While Brendon’s primary role is that of a clinician, he also has a deep interest in the broader applications of CBS-skills, and is currently involved in a number of research projects in this area, including co-developing a mobile phone app for medical students (BiSi) which delivers ACT skills training in a format tailored to the individual, as well as co-developing a set of virtual reality training modules for the Australian Defence Force (Performance Edge) which delivers CBS-related skills in an immersive training format.


Workshop Instructor: Janet Irvine, Manager SSI Diversity Consulting
Time: 9am - 4pm

We live in a vibrant multicultural community, with one in four Australians bornoverseas and 1 in 4 speaking a language other than English at home. Harnessing the benefits that diversity offers us and the people we work with can only occur through developing a culturally responsive and inclusive approach. This one day workshop will introduce you to key frameworks and the reflective process that supports culturally responsive practice. Through interactive activities you will gain an insight into your own cultural beliefs and values and how they drive your behaviors and practices and build your capability to be more curious, respectful and relevant in the way we work with culturally diverse individuals and families.

    Content includes:

    • Defining diversity and inclusion
    • A framework for culturally responsive practice
    • Unpacking ‘culture’ and finding the common ground to work collaboratively
    • Managing unconscious bias
    • Examining power and privilege
    • Personal Identity and diversity within diversity
    • Intersectionality and addressing disadvantage
    • Minimising misunderstanding through examining explanatory models

    Get to Know Janet Irvine

    Pronouns: She/Her

    Janet Irvine is the Manager of SSI Diversity Training, an initiative of Settlement Services International (SSI) who provide learning experiences that transform how people respond to diversity in ways that are thought-provoking, inspire curiosity, and build confidence to engage more effectively with cultural diversity.

    Janet has extensive experience working with newly arrived families from a refugee background as a counsellor, caseworker and educator. This experience and her role providing a range of training for child protection and out-of-home care caseworkers has cultivated her passion for creating learning spaces for people to hone their skills to be more culturally responsive and trauma informed.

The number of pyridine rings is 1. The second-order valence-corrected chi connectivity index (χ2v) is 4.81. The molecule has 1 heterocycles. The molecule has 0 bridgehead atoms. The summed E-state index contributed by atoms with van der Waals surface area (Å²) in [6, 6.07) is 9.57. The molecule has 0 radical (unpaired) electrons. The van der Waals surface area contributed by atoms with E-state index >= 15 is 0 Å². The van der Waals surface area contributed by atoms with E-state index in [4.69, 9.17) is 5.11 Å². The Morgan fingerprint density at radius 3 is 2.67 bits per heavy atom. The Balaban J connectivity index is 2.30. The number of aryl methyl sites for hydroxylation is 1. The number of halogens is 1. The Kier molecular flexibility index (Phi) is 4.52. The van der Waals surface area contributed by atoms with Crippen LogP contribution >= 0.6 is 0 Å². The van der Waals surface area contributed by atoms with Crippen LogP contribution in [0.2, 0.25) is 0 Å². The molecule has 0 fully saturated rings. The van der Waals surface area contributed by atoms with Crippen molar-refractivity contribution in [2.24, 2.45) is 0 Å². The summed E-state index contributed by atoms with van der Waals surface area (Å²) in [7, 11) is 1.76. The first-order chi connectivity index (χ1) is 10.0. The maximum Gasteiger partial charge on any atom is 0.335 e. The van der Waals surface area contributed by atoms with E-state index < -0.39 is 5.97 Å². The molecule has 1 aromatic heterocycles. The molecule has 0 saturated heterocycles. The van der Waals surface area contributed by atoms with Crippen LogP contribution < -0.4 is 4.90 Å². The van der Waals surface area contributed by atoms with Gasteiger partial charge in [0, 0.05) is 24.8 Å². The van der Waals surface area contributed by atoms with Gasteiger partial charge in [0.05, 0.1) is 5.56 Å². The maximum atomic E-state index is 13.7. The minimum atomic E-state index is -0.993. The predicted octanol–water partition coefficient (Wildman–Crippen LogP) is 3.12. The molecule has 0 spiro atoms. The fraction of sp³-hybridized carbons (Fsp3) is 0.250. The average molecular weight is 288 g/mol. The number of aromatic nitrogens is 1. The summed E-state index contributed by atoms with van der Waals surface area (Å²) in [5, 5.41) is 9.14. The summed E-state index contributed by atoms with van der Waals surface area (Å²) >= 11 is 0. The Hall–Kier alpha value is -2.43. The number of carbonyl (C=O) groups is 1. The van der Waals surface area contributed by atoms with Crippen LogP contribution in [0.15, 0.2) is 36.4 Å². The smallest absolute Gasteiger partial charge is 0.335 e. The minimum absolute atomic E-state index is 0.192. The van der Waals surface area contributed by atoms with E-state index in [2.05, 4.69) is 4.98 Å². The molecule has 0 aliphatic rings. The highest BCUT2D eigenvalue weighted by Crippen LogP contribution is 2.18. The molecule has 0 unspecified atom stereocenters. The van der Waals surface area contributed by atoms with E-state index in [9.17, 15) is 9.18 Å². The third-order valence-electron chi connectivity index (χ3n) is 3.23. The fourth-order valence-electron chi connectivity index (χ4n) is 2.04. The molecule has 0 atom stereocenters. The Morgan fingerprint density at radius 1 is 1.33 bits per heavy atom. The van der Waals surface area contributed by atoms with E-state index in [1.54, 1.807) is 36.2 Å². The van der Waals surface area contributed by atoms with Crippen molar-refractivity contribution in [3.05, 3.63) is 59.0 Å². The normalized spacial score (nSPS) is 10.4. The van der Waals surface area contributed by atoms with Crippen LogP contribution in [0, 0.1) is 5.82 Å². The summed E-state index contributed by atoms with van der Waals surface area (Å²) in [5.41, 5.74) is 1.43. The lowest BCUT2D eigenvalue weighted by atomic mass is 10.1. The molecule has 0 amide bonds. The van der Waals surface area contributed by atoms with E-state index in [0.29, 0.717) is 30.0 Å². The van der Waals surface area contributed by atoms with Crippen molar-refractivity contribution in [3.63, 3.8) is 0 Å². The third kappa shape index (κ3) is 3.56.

Workshop Instructor: Alex Brown, B Psych Assoc MAPS, BCBA
    9am - 4pm

    The growth of the National Disability Insurance Agency and the addition of the NDIS Quality and Safeguards Commission in 2019 has created a climate with more focus on how to ethically deliver high quality behaviour analytic services. A successful and ethical behaviour support plan (BSP) clearly connects participant goals with effective function-based interventions, especially to reduce the use of restricted practices. However, BSPs in the National Disability Insurance Scheme (NDIS) have a number of requirements to meet, making them challenging documents to create. NDIS continues to grow, which means regulations change periodically requiring consistent updating of skills. In addition to meeting the legistarted requirements of NDIS, PBS need to be person centred, comprehensive and useful to stakeholders across a variety of contexts. This workshop is created for behaviour analysts new to the NDIS or new PBS practitioners wanting to demystify the NDIS BPS process. 

    Learning objectives of the workshop include:

    • State the key components of the NDIS Quality and Safeguards Commission's Positive Behaviour Support Framework.